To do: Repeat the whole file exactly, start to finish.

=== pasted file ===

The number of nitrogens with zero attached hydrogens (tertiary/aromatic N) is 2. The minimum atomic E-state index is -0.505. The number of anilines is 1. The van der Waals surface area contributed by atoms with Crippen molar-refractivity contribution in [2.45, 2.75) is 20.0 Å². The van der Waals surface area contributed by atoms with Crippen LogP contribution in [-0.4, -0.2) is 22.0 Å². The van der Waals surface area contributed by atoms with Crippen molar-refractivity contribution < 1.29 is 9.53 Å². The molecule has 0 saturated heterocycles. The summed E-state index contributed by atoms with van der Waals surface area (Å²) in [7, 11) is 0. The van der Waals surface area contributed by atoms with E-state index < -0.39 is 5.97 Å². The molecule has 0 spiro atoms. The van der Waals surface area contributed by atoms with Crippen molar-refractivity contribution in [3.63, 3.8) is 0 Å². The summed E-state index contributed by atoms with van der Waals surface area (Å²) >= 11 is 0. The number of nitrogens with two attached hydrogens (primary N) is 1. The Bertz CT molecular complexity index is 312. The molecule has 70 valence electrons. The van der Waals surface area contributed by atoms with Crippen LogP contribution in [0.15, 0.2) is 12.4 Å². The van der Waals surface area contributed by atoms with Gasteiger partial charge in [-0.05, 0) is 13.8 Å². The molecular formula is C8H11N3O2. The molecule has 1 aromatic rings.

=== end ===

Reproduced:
The number of nitrogens with zero attached hydrogens (tertiary/aromatic N) is 2. The minimum atomic E-state index is -0.505. The number of anilines is 1. The van der Waals surface area contributed by atoms with Crippen molar-refractivity contribution in [2.45, 2.75) is 20.0 Å². The van der Waals surface area contributed by atoms with Crippen LogP contribution in [-0.4, -0.2) is 22.0 Å². The van der Waals surface area contributed by atoms with Crippen molar-refractivity contribution < 1.29 is 9.53 Å². The molecule has 0 saturated heterocycles. The summed E-state index contributed by atoms with van der Waals surface area (Å²) in [7, 11) is 0. The van der Waals surface area contributed by atoms with E-state index < -0.39 is 5.97 Å². The molecule has 0 spiro atoms. The van der Waals surface area contributed by atoms with Crippen molar-refractivity contribution in [3.63, 3.8) is 0 Å². The summed E-state index contributed by atoms with van der Waals surface area (Å²) >= 11 is 0. The number of nitrogens with two attached hydrogens (primary N) is 1. The Bertz CT molecular complexity index is 312. The molecule has 70 valence electrons. The van der Waals surface area contributed by atoms with Crippen LogP contribution in [0.15, 0.2) is 12.4 Å². The van der Waals surface area contributed by atoms with Gasteiger partial charge in [-0.05, 0) is 13.8 Å². The molecular formula is C8H11N3O2. The molecule has 1 aromatic rings.